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What's the difference?
Large lawsuits for many people
A single plaintiff might not receive adequate compensation for an injury – especially when the claim is against a large corporation or pharmaceutical company.
However, many plaintiffs, joining forces, can even the playing field. There is much strength in numbers, and companies know this. That’s why attorneys often choose between a class-action lawsuit or an MDL (multidistrict litigation).
But what is the difference between those approaches? Which is best for your specific case?
Let’s examine each of them in turn.
The class-action lawsuit
In this instance, there is a single lawyer in charge, a single case before a jury, and one verdict for everyone who qualified to be in the “class.” A class-action is filed on behalf of a large number of plaintiffs with similar complaints. There will be a few plaintiffs who represent the rest of the class. (The class can involve people who weren’t even named as plaintiffs, though they have to speak up if they want to be part of the settlement.)
The court’s decision is binding upon all participants, which means the award will be split among everybody involved. If you have suffered a personal injury or a wrongful death, this is not the best option because those losses are generally sufficient on their own.
The multidistrict litigation and the mass tort
This form of litigation was created in 1968 and involves multiple lawsuits filed by multiple parties, everywhere across the country. An MDL is a way to compensate individuals who are victims of mass torts, so these terms go hand in hand.
A mass tort involves hundreds or thousands of people who are injured in the same way, and they are led by a group of attorneys called the Plaintiffs’ Steering Committee. For example, if a product is recalled (like a hip replacement) after harming many patients, that mass tort would be a ripe case for an MDL.
Each plaintiff has his or her own attorney, and each receives his or her own trial.
These are called MDLs because these cases are filed nationally; the court system, however, requires that they be consolidated before one judge for pretrial proceedings. That saves everyone a lot of time and money. Then, those cases are sent back to their original court to be tried. They also aren’t bound by other results in the same MDL. Awards for damages will most likely be much larger than those of a class-action lawsuit. Often, attorneys can work out a potential settlement that benefits everyone, though plaintiffs can refuse to accept those terms and proceed with their case.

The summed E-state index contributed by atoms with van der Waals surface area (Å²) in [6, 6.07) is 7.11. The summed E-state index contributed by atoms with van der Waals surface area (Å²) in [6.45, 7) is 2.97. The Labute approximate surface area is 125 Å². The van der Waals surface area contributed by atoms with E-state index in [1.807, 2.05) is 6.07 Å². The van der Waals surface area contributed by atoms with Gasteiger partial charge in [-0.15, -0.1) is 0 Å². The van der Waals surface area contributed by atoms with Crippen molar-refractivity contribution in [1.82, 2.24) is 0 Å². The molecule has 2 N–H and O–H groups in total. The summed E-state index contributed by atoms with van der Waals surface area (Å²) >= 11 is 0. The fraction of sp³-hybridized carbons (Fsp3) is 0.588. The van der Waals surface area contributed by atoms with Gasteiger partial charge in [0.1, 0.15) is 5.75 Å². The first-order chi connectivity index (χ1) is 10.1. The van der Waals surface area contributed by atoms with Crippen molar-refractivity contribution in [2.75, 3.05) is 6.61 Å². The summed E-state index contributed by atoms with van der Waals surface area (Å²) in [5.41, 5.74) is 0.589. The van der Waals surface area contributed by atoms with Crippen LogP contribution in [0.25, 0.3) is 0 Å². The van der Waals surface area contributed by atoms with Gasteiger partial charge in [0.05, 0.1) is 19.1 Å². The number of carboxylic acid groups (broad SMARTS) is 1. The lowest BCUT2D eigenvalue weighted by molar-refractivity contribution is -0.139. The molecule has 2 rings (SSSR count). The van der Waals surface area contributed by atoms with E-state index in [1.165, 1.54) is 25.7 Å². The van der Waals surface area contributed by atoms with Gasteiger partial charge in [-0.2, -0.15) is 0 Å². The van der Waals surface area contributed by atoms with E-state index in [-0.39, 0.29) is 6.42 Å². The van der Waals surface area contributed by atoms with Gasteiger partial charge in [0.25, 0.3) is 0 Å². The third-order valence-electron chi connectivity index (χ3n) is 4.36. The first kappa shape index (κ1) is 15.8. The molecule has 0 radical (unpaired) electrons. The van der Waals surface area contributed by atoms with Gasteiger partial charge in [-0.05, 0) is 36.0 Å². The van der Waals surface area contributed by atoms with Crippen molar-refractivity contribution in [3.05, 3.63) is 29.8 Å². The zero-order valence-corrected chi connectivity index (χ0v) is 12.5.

However, some experts believe that MDLs have taken over various aspects of litigation, becoming too routine for defendants and a burden on plaintiffs. Corporations have learned to play the game; by stalling as long as possible before dumping endless boxes of evidence on plaintiffs, they can hold off on paying damages even longer. Additionally, having many similar cases in front of the same judge can result in that judge glazing over evidence and making similar, if not identical, rulings.
What to look for in a class-action/MDL attorney
Attorneys generally have a preference for class-action lawsuits or multidistrict litigation; most go for MDLs, simply because each plaintiff still gets to make an individual case.
If you think your case is something that many other people have experienced (a side effect from medications, a defective product, etc.), then your case will likely qualify for one of these methods of litigation. However, only an experienced attorney can tell you that. It’s not something you would ask of the attorney; he or she would decide if you’d be best served by using that approach.
If you need someone to help you, consider some of the resources below and speak with some of the attorneys listed in Enjuris. They will be able to assist you.
Resources to help you hire the best lawyer
- How damages are calculated
- Choosing a personal injury attorney – interview questions
- Preparing to meet with a personal injury attorney
- Negotiating lawyers’ fees - how do accident lawyers charge? Are there any hidden costs?
- When do you NOT need an attorney after an accident?
- How to talk to a lawyer
See our guide Choosing a personal injury attorney.